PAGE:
- preheat oven to 450
- slice sweet potatoes into 1/4″ rounds (don’t pull out the measuring tape, just get it done, speed over technique!)
- toss sweet potatoes with 1 tablespoon melted butter, bacon fat, or coconut oil
- bake in oven for 25 minutes, turning once
- while potatoes are cooking, prepare salad
- heat olive oil in small pan on LOW heat
- add dice shallots and a dash of balsamic vinegar and simmer for 5 minutes
- toss olive oil mixture with salad
- remove sweet potatoes from oven and serve meat, potatoes, and salad
- put second round of sweet potatoes in oven while sitting at dinner making lots of leftovers to go with rump roast for the week

Done and done.

Trevor and Maura Tie the Knot 

Muscle clean 1-1-1-1-1 reps
Power clean 3-3-3-3-3 reps
Clean 5-5-5-5-5 reps

Maura Dudley and Trevor Gibson.  July 19, 2014.

Maura Dudley and Trevor Gibson. July 19, 2014.   Photo Credit: Brittany Dudley

Trevor and Maura Tie the Knot

A big congratulations to Trevor and Maura who were married this weekend at the Whittemore-Robbins House outside Boston, Massachusetts.

Big hugs from all of us!

At the Park! 

Meet at the Southwest corner of North Boulder Park.

At the Park:
5 rounds for time of:
Run 400 meters
Rest 2 minutes

Meet at the southwest corner of North Boulder Park.

Meet at the southwest corner of North Boulder Park.

At the Park!

Park Workout Weekend – July! 

Meet at the Southwest corner of North Boulder Park.

Tabata Sprints

rest 3 minutes, then:
3 rounds for time:
21 KB swings
15 burpees
9 goblet squats

Meet at the Southwest corner of North Boulder Park.

Meet at the Southwest corner of North Boulder Park.

Park Workout Weekend – July!

 

The Science of Sleep 

400m run
21 thrusters (95/65)
21 toes-to-bar
400m run
15 thrusters
15 toes-to-bar
400m run
9 thrusters
9 toes-to-bar

The look of determination

The look of determination

The Science of Sleep

Alex sent us this great article by James Clear on why and how we should develop better sleep habits. Very informative and well cited.

Tickets to the CrossFit Games 

Pausing Back Squat
5-5-5-5-5-

Cool Cruel Summer July
McGhee
As many rounds as possible in 30 minutes of:
5 Deadlift (275 lbs)
13 Push-ups
9 Box jumps (24″ box)

Want to go to the CrossFit Games?  We have two GOLD tickets available for purchase.

Want to go to the CrossFit Games? We have two GOLD tickets available for purchase.

Tickets to the CrossFit Games

We have come into an additional set of tickets to the CrossFit Games.  The tickets are the GOLD tickets and are $200/ticket.  If you would like to purchase the tickets (at face value) please contact Stefanie ASAP.

AND…

The Cool Cruel Summer July is TODAY!  Details here!  

The nitty gritty!

Heat Times and Musical Theme
4:30pm – Light (Pop)
5:05pm – Medium (Rap)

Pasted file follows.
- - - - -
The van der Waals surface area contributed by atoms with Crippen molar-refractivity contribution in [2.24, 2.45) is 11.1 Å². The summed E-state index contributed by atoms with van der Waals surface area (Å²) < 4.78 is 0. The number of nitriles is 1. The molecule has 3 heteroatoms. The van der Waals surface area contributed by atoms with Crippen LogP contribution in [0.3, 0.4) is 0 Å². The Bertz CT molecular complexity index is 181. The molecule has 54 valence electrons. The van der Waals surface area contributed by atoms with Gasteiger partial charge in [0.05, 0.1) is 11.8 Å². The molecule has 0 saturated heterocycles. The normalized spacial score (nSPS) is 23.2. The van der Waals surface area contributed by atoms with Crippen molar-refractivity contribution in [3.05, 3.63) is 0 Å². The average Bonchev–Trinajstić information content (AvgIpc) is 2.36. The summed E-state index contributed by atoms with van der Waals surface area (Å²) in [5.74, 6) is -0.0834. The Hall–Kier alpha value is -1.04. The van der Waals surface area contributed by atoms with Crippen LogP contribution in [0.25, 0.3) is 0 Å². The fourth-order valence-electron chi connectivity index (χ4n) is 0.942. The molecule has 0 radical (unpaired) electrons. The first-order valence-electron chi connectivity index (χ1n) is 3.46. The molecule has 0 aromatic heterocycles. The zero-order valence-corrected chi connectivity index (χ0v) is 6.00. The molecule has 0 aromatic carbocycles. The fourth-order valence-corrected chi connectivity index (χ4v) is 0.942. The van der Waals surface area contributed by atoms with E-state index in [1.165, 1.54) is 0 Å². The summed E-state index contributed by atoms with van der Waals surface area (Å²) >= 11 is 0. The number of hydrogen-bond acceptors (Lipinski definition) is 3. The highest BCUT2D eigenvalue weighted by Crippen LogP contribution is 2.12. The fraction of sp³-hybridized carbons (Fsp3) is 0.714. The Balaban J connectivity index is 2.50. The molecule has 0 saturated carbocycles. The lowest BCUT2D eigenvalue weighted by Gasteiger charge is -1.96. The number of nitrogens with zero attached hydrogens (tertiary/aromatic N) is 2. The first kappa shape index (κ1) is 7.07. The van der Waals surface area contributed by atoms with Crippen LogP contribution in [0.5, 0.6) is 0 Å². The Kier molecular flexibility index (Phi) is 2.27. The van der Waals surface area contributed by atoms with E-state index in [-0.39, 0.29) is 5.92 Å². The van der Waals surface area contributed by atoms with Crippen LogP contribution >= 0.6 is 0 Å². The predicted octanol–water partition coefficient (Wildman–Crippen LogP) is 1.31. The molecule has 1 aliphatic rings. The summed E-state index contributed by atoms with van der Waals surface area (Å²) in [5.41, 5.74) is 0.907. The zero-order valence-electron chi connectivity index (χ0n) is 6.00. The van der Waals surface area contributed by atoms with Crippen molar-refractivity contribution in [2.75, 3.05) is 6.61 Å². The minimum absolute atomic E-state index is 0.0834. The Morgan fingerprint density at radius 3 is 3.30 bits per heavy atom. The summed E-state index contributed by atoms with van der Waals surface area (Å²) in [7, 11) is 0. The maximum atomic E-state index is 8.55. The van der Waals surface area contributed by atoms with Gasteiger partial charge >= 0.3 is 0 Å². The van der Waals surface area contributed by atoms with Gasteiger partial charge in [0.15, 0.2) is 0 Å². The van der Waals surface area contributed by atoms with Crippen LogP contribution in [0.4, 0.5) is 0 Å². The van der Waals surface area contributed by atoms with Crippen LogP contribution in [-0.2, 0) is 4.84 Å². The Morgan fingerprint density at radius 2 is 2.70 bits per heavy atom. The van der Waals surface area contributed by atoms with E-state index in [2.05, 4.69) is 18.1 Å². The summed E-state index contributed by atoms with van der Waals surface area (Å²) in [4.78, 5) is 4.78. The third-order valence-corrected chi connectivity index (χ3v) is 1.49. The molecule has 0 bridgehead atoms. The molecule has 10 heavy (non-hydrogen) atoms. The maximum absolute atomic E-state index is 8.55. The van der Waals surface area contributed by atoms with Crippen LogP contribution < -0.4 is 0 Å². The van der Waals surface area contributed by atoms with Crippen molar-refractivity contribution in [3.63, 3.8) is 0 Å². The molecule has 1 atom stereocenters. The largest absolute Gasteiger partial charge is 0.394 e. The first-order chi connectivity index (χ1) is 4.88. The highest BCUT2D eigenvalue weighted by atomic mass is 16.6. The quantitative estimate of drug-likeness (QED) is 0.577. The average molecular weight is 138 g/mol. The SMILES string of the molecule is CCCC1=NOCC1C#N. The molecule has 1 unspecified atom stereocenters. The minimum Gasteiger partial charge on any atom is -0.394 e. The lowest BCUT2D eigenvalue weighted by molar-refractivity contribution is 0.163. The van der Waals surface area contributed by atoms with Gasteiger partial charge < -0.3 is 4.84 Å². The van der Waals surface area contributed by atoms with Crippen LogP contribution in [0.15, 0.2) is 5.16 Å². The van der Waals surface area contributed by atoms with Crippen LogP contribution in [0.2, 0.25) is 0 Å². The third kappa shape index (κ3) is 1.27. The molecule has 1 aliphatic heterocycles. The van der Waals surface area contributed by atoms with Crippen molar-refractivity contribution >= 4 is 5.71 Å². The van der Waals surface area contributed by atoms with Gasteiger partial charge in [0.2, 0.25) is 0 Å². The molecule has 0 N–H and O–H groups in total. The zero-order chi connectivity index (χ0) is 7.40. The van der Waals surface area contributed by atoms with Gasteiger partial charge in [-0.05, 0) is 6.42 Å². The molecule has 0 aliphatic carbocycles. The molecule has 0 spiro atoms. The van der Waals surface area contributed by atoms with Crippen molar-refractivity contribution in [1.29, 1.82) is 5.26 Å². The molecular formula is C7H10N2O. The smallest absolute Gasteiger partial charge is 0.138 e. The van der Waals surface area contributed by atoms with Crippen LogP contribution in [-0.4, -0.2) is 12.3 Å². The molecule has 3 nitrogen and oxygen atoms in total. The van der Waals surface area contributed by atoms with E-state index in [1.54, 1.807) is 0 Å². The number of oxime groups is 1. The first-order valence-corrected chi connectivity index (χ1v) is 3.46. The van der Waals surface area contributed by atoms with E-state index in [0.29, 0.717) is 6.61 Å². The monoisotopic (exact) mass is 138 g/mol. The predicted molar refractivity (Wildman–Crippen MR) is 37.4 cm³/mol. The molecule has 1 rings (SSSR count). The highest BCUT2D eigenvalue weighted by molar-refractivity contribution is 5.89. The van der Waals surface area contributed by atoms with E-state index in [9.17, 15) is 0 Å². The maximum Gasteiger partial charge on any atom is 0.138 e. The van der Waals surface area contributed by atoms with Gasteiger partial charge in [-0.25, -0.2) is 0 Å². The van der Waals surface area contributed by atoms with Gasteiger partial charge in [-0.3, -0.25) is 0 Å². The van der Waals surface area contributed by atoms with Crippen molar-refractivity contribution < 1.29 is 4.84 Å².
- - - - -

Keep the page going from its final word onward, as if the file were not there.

5:40pm – Dark (Electronic Dance Music)
6:15pm – Burnt (Hardcore/Hard Rock)

The Workout
McGhee
AMRAP 30 minutes:
275 pound Deadlift, 5 reps
13 Push-ups
9 Box jumps, 24 inch box

Food
The FATE BBQ truck will be at Roots with delicious dinner options available for purchase.

Drinks
Please bring an alcoholic beverage to share. Suerte Tequila and FATE Brewing Company  have teamed up and will donate tequila and beer drinks to sample for the event.

We are excited an honored to welcome these local Boulder and Boulder-based businesses, and their owners, who are also athletes at Roots, to the Cool Cruel Summer!

Cool Cruel Summer Details! 

10 rounds for time of:
5 pull-ups
5 push-ups

5 rounds for time of:
10 GHD sit-ups
10 back extentions

2 rounds for time of:
25 wall-ball shots, 20-lb. ball
25 box jumps, 24-inch

Rest as needed between couplets. Post time for each couplet to comments.

Kim, making the coaches proud with a gorgeous sumo deadlift high pull!

Kim, making the coaches proud with a gorgeous sumo deadlift high pull!

Cool Cruel Summer Details!

The Cool Cruel Summer July Edition is tomorrow!

The nitty gritty!

Heat Times and Musical Theme
4:30pm – Light (Pop)
5:05pm – Medium (Rap)
5:40pm – Dark (Electronic Dance Music)
6:15pm – Burnt (Hardcore/Hard Rock)

The Workout
McGhee
AMRAP 30 minutes:
275 pound Deadlift, 5 reps
13 Push-ups
9 Box jumps, 24 inch box

Food
The FATE BBQ truck will be at Roots with delicious dinner options available for purchase.

Drinks
Please bring an alcoholic beverage to share.  Suerte Tequila will have tasty cocktails to sample and the FATE truck will have beer options to try.

We are excited an honored to welcome these local Boulder and Boulder-based businesses, and their owners, who are also athletes at Roots, to the Cool Cruel Summer!

Questions?  Post to comments.

Food Challenge Recap: Alejandro 

Push Jerk
3-3-3-3-3-3-3

DSC_0080

Food Challenge Recap: Alejandro

Next up in our food challenge recaps?  Alejandro Soto!

I have been horribly overweight for over a decade , and for over a decade I have struggled to both lose the excess weight and not regain it. Frustratingly, gaining weight has always been easier than losing weight. In fact, the weight gain was insidious, creeping up on me even when I thought I was doing everything right (i.e. following the diet guidelines that have been giving to us for the last fifty years or so). When I rejoined Roots last August, I decided that I would try any food challenges that the coaching staff put out there. If I was to ever lose the weight, I had no choice but to use all of the help and motivation that anyone offered me. So, I signed up for the food challenges last fall and this spring, which is one of the best things that I did in the last year.